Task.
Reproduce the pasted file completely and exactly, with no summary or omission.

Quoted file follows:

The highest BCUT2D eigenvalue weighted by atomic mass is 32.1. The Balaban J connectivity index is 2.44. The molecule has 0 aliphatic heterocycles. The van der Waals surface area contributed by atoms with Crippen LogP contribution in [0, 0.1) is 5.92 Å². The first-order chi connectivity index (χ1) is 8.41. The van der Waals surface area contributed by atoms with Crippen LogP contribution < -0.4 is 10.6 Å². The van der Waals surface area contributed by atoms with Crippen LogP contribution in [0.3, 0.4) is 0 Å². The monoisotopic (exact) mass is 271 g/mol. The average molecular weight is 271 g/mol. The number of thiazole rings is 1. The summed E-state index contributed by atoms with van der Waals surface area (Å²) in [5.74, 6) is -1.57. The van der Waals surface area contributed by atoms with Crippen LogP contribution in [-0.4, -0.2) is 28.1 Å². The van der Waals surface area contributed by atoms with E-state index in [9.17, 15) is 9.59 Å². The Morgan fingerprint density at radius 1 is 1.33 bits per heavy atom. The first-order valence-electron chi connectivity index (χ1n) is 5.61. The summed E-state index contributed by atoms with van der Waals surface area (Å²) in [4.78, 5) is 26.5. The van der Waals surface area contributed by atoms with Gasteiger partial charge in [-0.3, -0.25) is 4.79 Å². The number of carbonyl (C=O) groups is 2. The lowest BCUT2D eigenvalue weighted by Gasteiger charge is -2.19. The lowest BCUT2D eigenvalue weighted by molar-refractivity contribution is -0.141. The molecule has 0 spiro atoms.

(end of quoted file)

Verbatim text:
The highest BCUT2D eigenvalue weighted by atomic mass is 32.1. The Balaban J connectivity index is 2.44. The molecule has 0 aliphatic heterocycles. The van der Waals surface area contributed by atoms with Crippen LogP contribution in [0, 0.1) is 5.92 Å². The first-order chi connectivity index (χ1) is 8.41. The van der Waals surface area contributed by atoms with Crippen LogP contribution < -0.4 is 10.6 Å². The van der Waals surface area contributed by atoms with Crippen LogP contribution in [0.3, 0.4) is 0 Å². The monoisotopic (exact) mass is 271 g/mol. The average molecular weight is 271 g/mol. The number of thiazole rings is 1. The summed E-state index contributed by atoms with van der Waals surface area (Å²) in [5.74, 6) is -1.57. The van der Waals surface area contributed by atoms with Crippen LogP contribution in [-0.4, -0.2) is 28.1 Å². The van der Waals surface area contributed by atoms with E-state index in [9.17, 15) is 9.59 Å². The Morgan fingerprint density at radius 1 is 1.33 bits per heavy atom. The first-order valence-electron chi connectivity index (χ1n) is 5.61. The summed E-state index contributed by atoms with van der Waals surface area (Å²) in [4.78, 5) is 26.5. The van der Waals surface area contributed by atoms with Gasteiger partial charge in [-0.3, -0.25) is 4.79 Å². The number of carbonyl (C=O) groups is 2. The lowest BCUT2D eigenvalue weighted by Gasteiger charge is -2.19. The lowest BCUT2D eigenvalue weighted by molar-refractivity contribution is -0.141. The molecule has 0 spiro atoms.